tpm2_import(1) - Imports an external generated key as TPM managed key object. It requires that the parent key object be a RSA key. Can also import a TPM managed key object created by the tpm2_duplicate tool.
These options control the key importation process:
The algorithm used by the key to be imported. Supports:
- aes - AES 128, 192 or 256 key.
- rsa - RSA 1024 or 2048 key.
- ecc - ECC NIST P192, P224, P256, P384 or P521 public and private key.
The hash algorithm for generating the objects name. This is optional and defaults to sha256 when not specified. Algorithms should follow the “formatting standards”, see section “Algorithm Specifiers”. Also, see section “Supported Hash Algorithms” for a list of supported hash algorithms.
Specifies the filename of the key to be imported. For AES keys, this file is the raw key bytes. For assymetric keys in PEM or DER format. A typical file is generated with
The parent key object.
Optional. Specifies the parent key public data file input. This can be read with tpm2_readpublic(1) tool. If not specified, the tool invokes a tpm2_readpublic on the parent object.
Optional. Specifies the file containing the symmetric algorithm key that was used for the inner wrapper. If the file is specified the tool assumes the algorithm is AES 128 in CFB mode otherwise none.
Specifies the file path required to save the encrypted private portion of the object imported as key.
When importing a duplicated object this option specifies the file containing the private portion of the object to be imported. # Protection Details
Objects that can move outside of TPM need to be protected (confidentiality and integrity). For instance, transient objects require that TPM protected data (key or seal material) be stored outside of the TPM. This is seen in tools like tpm2_create(1), where the -r option outputs this protected data. This blob contains the sensitive portions of the object. The sensitive portions of the object are protected by the parent object, using the parent’s symmetric encryption details to encrypt the sensitive data and HMAC it.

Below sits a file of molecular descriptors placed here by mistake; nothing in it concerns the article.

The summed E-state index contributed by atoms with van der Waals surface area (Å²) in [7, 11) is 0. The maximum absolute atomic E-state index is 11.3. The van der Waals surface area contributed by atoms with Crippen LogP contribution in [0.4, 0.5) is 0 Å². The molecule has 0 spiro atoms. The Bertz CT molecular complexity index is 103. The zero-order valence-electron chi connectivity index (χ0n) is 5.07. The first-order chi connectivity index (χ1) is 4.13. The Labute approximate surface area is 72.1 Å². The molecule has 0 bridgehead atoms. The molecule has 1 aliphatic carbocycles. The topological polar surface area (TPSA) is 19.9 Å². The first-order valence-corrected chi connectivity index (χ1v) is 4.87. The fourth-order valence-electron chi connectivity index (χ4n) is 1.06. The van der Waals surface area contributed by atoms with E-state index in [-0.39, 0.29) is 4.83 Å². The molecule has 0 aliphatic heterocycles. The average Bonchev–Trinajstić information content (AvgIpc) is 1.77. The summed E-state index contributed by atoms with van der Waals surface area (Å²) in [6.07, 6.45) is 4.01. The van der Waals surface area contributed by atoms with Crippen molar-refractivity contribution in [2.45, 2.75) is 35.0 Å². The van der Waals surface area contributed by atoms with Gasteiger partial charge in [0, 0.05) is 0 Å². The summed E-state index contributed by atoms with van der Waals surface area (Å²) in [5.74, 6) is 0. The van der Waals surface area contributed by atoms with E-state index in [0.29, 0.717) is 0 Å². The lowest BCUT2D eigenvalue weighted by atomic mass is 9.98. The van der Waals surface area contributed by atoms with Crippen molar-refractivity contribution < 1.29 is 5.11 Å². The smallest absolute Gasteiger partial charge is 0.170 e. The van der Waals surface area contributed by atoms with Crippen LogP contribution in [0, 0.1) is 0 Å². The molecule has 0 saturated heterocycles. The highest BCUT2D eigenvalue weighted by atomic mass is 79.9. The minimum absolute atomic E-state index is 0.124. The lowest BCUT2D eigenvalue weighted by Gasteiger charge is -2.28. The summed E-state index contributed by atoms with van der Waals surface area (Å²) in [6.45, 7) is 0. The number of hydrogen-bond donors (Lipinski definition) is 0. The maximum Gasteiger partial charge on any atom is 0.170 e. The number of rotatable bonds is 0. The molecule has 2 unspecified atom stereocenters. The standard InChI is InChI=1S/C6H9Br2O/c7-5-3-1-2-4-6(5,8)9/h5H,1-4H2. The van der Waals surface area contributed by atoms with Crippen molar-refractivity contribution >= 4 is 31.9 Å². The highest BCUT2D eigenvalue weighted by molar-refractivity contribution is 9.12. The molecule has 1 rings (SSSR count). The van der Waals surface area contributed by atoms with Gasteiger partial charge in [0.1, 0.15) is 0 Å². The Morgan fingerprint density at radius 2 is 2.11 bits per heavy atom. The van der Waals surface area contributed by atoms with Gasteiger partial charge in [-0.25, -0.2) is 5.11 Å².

In-depth details can be found in sections 23 of:
Notably Figure 20, is relevant, even though it’s specifically referring to duplication blobs, the process is identical.
If the output is from tpm2_duplicate(1), the output will be slightly different, as described fully in section 23.
Specifies the file path required to save the public portion of the object imported as key
When importing a duplicated object this option specifies the file containing the public portion of the object to be imported.
The object attributes, optional.
The authorization value for using the parent key specified with -C.
The authorization value for the imported key, optional.
The policy file.
Specifies the file containing the encrypted seed of the duplicated object.
An optional password for an Open SSL (OSSL) provided input file. It mirrors the -passin option of OSSL and is known to support the pass, file, env, fd and plain password formats of openssl. (see man(1) openssl) for more.
File path to record the hash of the command parameters. This is commonly termed as cpHash. NOTE: When this option is selected, The tool will not actually execute the command, it simply returns a cpHash.
Context Object Format
The type of a context object, whether it is a handle or file name, is determined according to the following logic in-order:
- If the argument is a file path, then the file is loaded as a restored TPM transient object.
If the argument is a prefix match on one of:
- owner: the owner hierarchy
- platform: the platform hierarchy
- endorsement: the endorsement hierarchy
- lockout: the lockout control persistent object
- If the argument argument can be loaded as a number it will be treat as a handle, e.g. 0x81010013 and used directly._OBJECT_.
Authorization for use of an object in TPM2.0 can come in 3 different forms: 1. Password 2. HMAC 3. Sessions
NOTE: “Authorizations default to the EMPTY PASSWORD when not specified”.
Passwords are interpreted in the following forms below using prefix identifiers.
Note: By default passwords are assumed to be in the string form when they do not have a prefix.
A string password, specified by prefix “str:” or it’s absence (raw string without prefix) is not interpreted, and is directly used for authorization.
A hex-string password, specified by prefix “hex:” is converted from a hexidecimal form into a byte array form, thus allowing passwords with non-printable and/or terminal un-friendly characters.
A file based password, specified be prefix “file:” should be the path of a file containing the password to be read by the tool or a “-” to use stdin. Storing passwords in files prevents information leakage, passwords passed as options can be read from the process list or common shell history features.
# to use stdin and be prompted file:- # to use a file from a path file:path/to/password/file # to echo a password via stdin: echo foobar | tpm2_tool -p file:- # to use a bash here-string via stdin: tpm2_tool -p file:- <<< foobar